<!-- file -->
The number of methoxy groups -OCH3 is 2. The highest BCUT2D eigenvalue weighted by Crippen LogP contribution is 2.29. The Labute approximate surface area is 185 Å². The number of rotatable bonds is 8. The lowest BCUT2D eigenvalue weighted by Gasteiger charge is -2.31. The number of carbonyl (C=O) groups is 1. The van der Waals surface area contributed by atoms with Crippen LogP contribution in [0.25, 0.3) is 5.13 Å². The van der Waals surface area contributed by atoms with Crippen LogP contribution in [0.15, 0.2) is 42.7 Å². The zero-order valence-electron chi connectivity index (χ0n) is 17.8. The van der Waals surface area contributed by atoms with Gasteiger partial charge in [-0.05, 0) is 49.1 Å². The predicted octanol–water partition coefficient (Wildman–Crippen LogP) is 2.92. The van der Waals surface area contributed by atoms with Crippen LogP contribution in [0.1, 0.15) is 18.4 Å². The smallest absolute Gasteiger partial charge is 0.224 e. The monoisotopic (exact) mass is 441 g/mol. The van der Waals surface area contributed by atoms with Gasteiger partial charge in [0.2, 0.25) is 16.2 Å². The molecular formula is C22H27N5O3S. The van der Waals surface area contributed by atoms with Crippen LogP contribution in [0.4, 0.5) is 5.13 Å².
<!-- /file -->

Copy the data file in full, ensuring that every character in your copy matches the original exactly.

The number of methoxy groups -OCH3 is 2. The highest BCUT2D eigenvalue weighted by Crippen LogP contribution is 2.29. The Labute approximate surface area is 185 Å². The number of rotatable bonds is 8. The lowest BCUT2D eigenvalue weighted by Gasteiger charge is -2.31. The number of carbonyl (C=O) groups is 1. The van der Waals surface area contributed by atoms with Crippen LogP contribution in [0.25, 0.3) is 5.13 Å². The van der Waals surface area contributed by atoms with Crippen LogP contribution in [0.15, 0.2) is 42.7 Å². The zero-order valence-electron chi connectivity index (χ0n) is 17.8. The van der Waals surface area contributed by atoms with Gasteiger partial charge in [-0.05, 0) is 49.1 Å². The predicted octanol–water partition coefficient (Wildman–Crippen LogP) is 2.92. The van der Waals surface area contributed by atoms with Crippen LogP contribution in [0.1, 0.15) is 18.4 Å². The smallest absolute Gasteiger partial charge is 0.224 e. The monoisotopic (exact) mass is 441 g/mol. The van der Waals surface area contributed by atoms with Gasteiger partial charge in [0.2, 0.25) is 16.2 Å². The molecular formula is C22H27N5O3S. The van der Waals surface area contributed by atoms with Crippen LogP contribution in [0.4, 0.5) is 5.13 Å².